About the alert published on the International Platform for the Protection of Journalism which regards the legal advice of the Italian State Attorney presented to the Constitutional Court as a worrying step backwards
Is the Italian government in favour of or opposed to the proposed legislation which for twenty years have advocated the abolition of prison sentences (currently up to six years) for journalists found guilty of defamation in the press?
This answer is waited by the Council of Europe, through diplomatic channels, from the Italian authorities, following the publication, on May 5th, 2020, on its “Platform for the protection of journalism and the safety of journalists” of an alert formulated by the Association of European Journalists (AGE / AEJ). This alert considers the “alert” filed last March by Avvocatura dello Stato (the Italian State Attorney office) at the Constitutional Court to justify the legitimacy of the application of this penalty, a worrying signal, a backward step compared to the commitments made by the Italian government in Parliament and at international level. The alert is posted on the Platform as a second-level pre-alarm of a threat to press freedom from a state body and which has a chilling effect on freedom of information.
The Platform notes that the proposal marks a step backwards compared to a series of legislative initiatives promoted in Parliament to abolish imprisonment in cases of defamation in the press”. These initiatives have been under discussion since 2001 “following strong international pressure” but have never reached final approval. “The European Court of Human Rights – recalls the Platform of the Council of Europe – found that Italy has violated article 10 of the European Convention on Human Rights regarding the maintenance of laws that allow imprisonment for defamation, with the 2013 sentence of Belpietro v. Italy and, more recently, in the March 2019 ruling Sallusti v. Italy “.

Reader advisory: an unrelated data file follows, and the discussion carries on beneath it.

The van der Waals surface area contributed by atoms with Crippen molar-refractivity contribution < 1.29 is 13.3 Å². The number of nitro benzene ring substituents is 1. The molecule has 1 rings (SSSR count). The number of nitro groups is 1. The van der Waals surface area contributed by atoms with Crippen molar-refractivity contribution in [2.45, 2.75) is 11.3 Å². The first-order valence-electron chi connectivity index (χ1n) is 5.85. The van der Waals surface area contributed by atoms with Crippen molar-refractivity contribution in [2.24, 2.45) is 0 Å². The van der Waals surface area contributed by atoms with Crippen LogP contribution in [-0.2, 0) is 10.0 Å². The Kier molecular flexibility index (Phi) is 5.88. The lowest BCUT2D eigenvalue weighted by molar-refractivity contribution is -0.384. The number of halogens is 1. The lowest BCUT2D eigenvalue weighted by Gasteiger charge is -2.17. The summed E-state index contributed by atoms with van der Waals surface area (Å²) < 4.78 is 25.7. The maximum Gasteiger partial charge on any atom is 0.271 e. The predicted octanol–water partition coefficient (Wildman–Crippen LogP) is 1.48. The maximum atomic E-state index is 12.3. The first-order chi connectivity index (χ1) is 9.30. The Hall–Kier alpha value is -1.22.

“The National Council of the Order of Journalists and Ossigeno per l’Informazione protested that the proposal presented to the Constitutional Court contradicts the Italian government’s past assurances to repeal the law allowing imprisonment; and the prospect of further delays has a chilling effect on the work of journalists and leaving their right to freedom of expression without adequate legal protection “.
The matter arose on the side-lines of the objection of constitutional legitimacy of the rules that provide for prison sentences for those found guilty of defamation in the press raised by the Neapolitan union of journalists (Sugc) in relation to trials in which two journalists were liable for this penalty. The National Order of Journalists also intervened in the proceedings before the Constitutional Court. Its president Carlo Verna, opposing the proposal to conclude the trial behind closed doors, first raised the problem of the ambiguous position taken by the State Attorney and asked the Italian Prime Minister Giuseppe Conte, to clarify the position of the government on maintaining the prison sentence without getting answer.
The position statements of Carlo Verna, Odg, FNSI and Ossigeno are attached to the alert published on the Platform.